MY: What have you been able to determine from the reactions of Lebanese audiences, who have a much more visceral understanding of the film?

ZD: All I can tell you is that there was an outpouring for the film, especially from within the Christian community. I never know the other side, but I’m curious to know it. I know the film has shaken certain things. That’s the feedback. I’ve had a lot of people come to me feeling emotional after the film. They were saying, “Finally someone is talking about [the impact of the Lebanese civil war], this is what should be done.” But when we wrote the story, we did not aim to settle accounts or send historical messages.

If you make films that are written to send a specific message, you are more likely to fail because they become artificial. You only have to think in terms of dramatic writing. For screenplays and films, you have to build your characters and tell a story. You have to think about who your characters are, what their journey is, how they start and end. You have to think about the midpoint and the climax of the story, and how characters evolve. These are the screenwriting issues that you have to deal with, not socio-political issues. Subconsciously, we have something going on, but it’s not explicitly discussed initially. For The Insult, we first created a summary: What’s Tony Hanna’s story? You have to get to know your character, even if you don’t talk about it on screen. We said Tony Hanna is a mechanic, a very proud mechanic. Facing him, you have this lawyer. You have to build a character. It’s a character piece, not a historical piece. I never do historical pieces.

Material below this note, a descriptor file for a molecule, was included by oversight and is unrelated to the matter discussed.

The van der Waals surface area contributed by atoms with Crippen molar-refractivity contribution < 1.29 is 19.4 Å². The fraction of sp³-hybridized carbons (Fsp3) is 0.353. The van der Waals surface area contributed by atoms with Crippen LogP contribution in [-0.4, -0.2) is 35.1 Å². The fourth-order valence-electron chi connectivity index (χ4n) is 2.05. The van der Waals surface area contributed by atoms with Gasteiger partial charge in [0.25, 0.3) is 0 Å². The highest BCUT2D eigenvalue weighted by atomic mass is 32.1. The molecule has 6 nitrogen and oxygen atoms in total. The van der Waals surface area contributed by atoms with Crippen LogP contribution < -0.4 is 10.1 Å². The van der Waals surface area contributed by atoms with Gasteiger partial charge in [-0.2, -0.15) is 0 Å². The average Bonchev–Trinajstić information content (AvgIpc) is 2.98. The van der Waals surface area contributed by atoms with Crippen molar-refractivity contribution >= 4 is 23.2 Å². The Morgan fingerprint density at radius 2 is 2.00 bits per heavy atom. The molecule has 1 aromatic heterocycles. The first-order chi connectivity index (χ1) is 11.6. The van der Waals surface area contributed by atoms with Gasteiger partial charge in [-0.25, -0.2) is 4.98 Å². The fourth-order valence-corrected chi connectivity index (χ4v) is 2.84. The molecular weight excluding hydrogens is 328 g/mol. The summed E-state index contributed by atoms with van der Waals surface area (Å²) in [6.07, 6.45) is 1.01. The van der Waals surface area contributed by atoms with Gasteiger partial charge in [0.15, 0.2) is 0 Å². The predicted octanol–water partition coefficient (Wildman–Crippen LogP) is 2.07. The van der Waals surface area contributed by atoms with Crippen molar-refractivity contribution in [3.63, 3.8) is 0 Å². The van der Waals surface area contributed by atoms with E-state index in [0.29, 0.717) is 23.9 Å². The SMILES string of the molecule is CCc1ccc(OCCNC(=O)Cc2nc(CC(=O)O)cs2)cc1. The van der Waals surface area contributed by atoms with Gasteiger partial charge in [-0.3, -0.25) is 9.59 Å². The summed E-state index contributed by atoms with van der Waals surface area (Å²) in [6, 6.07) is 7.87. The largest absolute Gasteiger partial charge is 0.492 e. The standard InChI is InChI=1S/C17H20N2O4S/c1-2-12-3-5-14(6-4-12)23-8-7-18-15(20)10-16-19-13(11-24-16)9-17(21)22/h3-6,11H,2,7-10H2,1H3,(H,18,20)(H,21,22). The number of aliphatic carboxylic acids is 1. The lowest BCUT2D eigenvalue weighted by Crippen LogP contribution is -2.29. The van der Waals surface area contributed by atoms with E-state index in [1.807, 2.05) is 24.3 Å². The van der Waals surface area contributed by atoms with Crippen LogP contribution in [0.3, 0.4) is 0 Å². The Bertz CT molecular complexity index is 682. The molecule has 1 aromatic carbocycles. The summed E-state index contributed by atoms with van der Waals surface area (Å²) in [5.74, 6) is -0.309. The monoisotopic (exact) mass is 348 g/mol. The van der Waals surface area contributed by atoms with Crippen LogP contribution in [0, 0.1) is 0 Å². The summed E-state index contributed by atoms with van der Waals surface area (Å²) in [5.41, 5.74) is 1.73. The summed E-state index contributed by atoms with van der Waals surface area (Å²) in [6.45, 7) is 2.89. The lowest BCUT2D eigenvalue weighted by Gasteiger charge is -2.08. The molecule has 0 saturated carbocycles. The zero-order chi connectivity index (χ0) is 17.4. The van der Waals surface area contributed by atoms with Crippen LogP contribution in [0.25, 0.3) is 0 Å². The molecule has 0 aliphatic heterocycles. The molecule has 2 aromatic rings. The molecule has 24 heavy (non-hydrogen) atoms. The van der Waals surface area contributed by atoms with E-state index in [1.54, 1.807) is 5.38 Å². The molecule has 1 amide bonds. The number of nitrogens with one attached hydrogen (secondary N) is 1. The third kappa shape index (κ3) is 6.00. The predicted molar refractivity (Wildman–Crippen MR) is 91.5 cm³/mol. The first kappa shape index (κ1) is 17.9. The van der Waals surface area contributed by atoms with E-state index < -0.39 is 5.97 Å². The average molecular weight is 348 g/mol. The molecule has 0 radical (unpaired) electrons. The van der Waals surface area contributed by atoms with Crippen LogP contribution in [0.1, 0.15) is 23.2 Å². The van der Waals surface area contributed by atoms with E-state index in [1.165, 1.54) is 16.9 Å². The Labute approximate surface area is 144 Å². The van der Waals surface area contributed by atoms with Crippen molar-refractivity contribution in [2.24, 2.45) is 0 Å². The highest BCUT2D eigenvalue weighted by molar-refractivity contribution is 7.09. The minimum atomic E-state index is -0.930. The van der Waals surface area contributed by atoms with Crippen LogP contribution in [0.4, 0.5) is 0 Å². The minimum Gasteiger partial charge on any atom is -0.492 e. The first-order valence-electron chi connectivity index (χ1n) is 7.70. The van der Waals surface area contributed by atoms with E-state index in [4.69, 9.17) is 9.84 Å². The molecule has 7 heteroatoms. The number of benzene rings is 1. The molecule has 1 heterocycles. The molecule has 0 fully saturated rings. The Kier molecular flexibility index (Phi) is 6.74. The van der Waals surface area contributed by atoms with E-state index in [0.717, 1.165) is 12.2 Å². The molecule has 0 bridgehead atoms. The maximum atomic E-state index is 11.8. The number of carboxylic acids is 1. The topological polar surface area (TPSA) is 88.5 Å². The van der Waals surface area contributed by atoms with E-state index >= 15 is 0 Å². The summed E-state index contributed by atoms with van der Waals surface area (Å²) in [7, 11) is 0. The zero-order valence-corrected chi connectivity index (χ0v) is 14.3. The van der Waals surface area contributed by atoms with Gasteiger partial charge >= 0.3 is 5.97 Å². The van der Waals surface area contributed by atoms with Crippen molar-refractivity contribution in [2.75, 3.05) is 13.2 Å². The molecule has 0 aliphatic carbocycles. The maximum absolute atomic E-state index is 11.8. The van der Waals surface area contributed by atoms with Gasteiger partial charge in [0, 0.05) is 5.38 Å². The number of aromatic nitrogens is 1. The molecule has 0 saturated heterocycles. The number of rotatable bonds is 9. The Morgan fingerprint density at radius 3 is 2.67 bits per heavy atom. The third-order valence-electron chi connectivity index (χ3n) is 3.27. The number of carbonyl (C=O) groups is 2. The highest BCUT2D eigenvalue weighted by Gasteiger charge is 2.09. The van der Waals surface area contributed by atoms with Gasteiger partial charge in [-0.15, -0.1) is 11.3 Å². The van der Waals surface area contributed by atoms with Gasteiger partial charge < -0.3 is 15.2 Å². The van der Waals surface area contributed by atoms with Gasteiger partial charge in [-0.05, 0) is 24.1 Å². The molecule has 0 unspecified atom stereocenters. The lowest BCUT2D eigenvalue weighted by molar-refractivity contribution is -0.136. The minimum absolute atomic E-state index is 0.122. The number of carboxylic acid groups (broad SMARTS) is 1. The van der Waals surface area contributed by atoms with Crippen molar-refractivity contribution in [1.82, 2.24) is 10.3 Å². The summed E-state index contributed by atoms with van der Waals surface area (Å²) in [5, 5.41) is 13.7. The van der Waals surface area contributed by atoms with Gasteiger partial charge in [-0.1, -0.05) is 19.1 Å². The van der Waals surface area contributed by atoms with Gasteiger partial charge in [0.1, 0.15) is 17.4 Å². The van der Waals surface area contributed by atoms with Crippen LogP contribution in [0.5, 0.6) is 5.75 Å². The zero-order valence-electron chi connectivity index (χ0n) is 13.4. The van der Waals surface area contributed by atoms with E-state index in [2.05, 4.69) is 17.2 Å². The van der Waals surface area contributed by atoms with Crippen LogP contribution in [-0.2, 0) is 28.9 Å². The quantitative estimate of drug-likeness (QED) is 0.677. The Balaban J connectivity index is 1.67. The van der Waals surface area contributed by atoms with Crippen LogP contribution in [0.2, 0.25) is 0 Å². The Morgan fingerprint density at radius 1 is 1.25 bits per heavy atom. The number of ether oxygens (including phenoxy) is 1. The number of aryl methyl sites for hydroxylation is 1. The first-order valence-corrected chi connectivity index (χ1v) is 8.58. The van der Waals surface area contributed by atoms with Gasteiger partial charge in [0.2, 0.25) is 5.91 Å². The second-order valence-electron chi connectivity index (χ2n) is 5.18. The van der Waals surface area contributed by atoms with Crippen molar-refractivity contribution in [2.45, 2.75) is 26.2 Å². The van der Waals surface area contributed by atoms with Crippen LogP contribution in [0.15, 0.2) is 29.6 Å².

MY: You are speaking about your script, and that’s immediately something that hits viewers in seeing the film. Many Lebanese films don’t have tight scripts, so they lose momentum halfway through. In your case, what did you and your ex-wife do to avoid the pitfalls of other films? What were the rules you followed?

ZD: You learn the craft. We’ve done several movies together, and we keep learning. You should never talk at your audience or take them by the hand and say “Look, I’m going to explain certain things.” That always looks contrived. The audience has an incredible capacity for understanding things. You have to write a film in an organic way without having to send a message. It’s a screenwriting craft. It is not a political craft. There are schools for it. In life, people talk over each other and interrupt each other. It’s not theater, it’s not staged. It’s just dialogue writing, but you have to have a story.